Fidest – Agenzia giornalistica/press agency

Quotidiano di informazione – Anno 31 n° 275

Oxford Professor calls on governments to increase business regulation to stimulate economic growth

Posted by fidest press agency su venerdì, 27 novembre 2015

Saïd Business School, Business School, University of Oxford. Contrary to the prevailing wisdom, regulation is an under-utilised mechanism for encouraging economic growth argues Hiram Samel, Associate Professor of International Business at Saïd Business School, University of Oxford, calling upon industry regulators to take a more proactive role in using regulation to promote economic growth.‘Too often we think that liberal markets with their associated labour flexibility, are the best mechanism for supporting companies and encouraging growth,’ says Samel, ‘but the reality is that too much labour market flexibility can actually have a dampening effect on productivity and economic growth, because it instils long-term management practices that, intentionally or not, promote worker turnover, rather than learning.’Professor Samel urges policy makers to explore regulatory mechanisms to encourage companies to overhaul outdated management structures and practices to drive growth. ‘Clever regulation can be a powerful tool in encouraging industries to engage in specific practices which can have economically positive outcomes both for the firm and the wider economy. Regulation can help shape the way in which companies are managed, for example, and can encourage greater development of the workforce, building skills and learning from which we all benefit.’‘In the UK, zero hours contracts have been championed as a means of giving companies much needed labour flexibility but their advantages are often outweighed by their tendency to reinforce low productivity, especially during the past few years when GDP growth has been positive,’ says Samel. ‘Instead of firms addressing low worker productivity through new practices or training, their inclination now is simply to hire and fire workers as needed, rather than address the underlying issues. The new workers are no more productive than their predecessors, and worse still, switching workers reinforces management’s belief that investment will not pay off and so the cycle repeats. Regulation and incentives designed to encourage firms to retain their workers and to develop them, would pay back to the bottom line.’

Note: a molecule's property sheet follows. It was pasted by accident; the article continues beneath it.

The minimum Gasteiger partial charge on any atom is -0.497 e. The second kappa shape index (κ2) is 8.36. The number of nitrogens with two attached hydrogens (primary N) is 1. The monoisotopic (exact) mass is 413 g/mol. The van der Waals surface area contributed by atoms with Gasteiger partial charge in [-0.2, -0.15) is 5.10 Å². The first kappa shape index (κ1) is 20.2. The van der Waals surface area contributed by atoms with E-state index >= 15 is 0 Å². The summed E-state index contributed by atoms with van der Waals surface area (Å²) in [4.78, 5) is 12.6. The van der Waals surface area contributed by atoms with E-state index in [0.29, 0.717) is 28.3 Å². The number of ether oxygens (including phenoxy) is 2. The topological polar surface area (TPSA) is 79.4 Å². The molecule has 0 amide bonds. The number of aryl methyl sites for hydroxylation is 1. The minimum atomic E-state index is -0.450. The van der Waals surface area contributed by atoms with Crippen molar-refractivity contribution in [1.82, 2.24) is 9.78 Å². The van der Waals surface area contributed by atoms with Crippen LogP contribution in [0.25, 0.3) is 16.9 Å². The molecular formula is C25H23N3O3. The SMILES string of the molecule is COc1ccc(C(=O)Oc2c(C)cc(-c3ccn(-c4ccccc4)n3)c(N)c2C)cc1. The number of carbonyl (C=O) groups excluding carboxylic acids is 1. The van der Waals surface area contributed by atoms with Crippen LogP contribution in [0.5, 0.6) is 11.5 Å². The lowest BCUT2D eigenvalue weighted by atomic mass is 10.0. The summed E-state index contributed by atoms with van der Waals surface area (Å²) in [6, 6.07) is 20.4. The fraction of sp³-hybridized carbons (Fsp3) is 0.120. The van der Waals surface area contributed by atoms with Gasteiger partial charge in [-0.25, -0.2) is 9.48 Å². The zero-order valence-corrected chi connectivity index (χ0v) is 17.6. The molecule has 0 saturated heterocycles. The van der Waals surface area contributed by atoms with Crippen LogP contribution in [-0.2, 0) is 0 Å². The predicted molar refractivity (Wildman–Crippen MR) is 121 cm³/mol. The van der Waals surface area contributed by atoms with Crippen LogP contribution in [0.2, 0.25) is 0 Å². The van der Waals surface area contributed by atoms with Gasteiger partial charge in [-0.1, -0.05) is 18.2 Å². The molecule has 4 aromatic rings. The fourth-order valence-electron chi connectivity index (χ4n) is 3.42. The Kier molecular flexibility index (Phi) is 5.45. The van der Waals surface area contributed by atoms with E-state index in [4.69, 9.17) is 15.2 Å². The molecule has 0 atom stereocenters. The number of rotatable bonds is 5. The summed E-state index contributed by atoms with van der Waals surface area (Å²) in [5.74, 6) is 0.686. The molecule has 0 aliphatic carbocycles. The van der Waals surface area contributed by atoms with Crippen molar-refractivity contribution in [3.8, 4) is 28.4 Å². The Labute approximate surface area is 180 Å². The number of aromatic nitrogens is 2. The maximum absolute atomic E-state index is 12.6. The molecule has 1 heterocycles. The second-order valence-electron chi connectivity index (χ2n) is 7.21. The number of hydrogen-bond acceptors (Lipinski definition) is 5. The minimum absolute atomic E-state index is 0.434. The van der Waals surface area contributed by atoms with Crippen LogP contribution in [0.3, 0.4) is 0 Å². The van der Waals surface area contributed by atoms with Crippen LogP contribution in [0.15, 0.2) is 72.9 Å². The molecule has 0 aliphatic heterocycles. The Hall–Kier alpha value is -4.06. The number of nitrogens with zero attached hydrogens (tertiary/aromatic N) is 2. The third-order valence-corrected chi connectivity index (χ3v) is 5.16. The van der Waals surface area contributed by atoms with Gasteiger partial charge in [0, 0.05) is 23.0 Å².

Professor Samel concedes that such regulation is not a quick or easy fix. ‘We need clever, nuanced regulation which is the result of a thorough knowledge of the particular industry and a clear sense of which levers can be pulled to bring about beneficial change to existing practices. I see this as the outcome of a collaborative process between the industry and regulator, rather than something which a regulator would impose upon an industry. We need exceptional regulators who are capable of stepping outside the mindset of regulation and to operate as an agent of change to bring about economic growth. At its best, regulation can create a system which advances the industry it serves. Even small changes at the margins of these sectors and organisations can have large-scale, demonstrable and valuable impacts.’ Professor Samel is co-author of a new book: Looking behind the label: Global Industries and the conscientious consumer, which makes the case for growth focused regulation. The book also highlights the role of governments in developing binding and enforceable regulation as the only effective mechanism to reduce negative environmental impact and increase fairness for participants in supply chains globally.
‘Following serious incidents such as the collapse of Rana Plaza consumers are increasingly conscious of the issues in the supply chain and weigh their purchase decisions accordingly,’ said Samel. ‘But our research indicates that purchase decisions have only limited impact in affecting the complex global supply chains which lie behind the products on our high streets. Governments have a fundamental role to play in overseeing and governing those supply chains if we are to prevent ongoing environmental damage and worker exploitation. Moreover, smart regulation will help companies develop their management practices beyond relying on flexible labour. Governments should not delegate that responsibility to consumers. Shopping with a conscience is at best only a small part of a much larger solution.’

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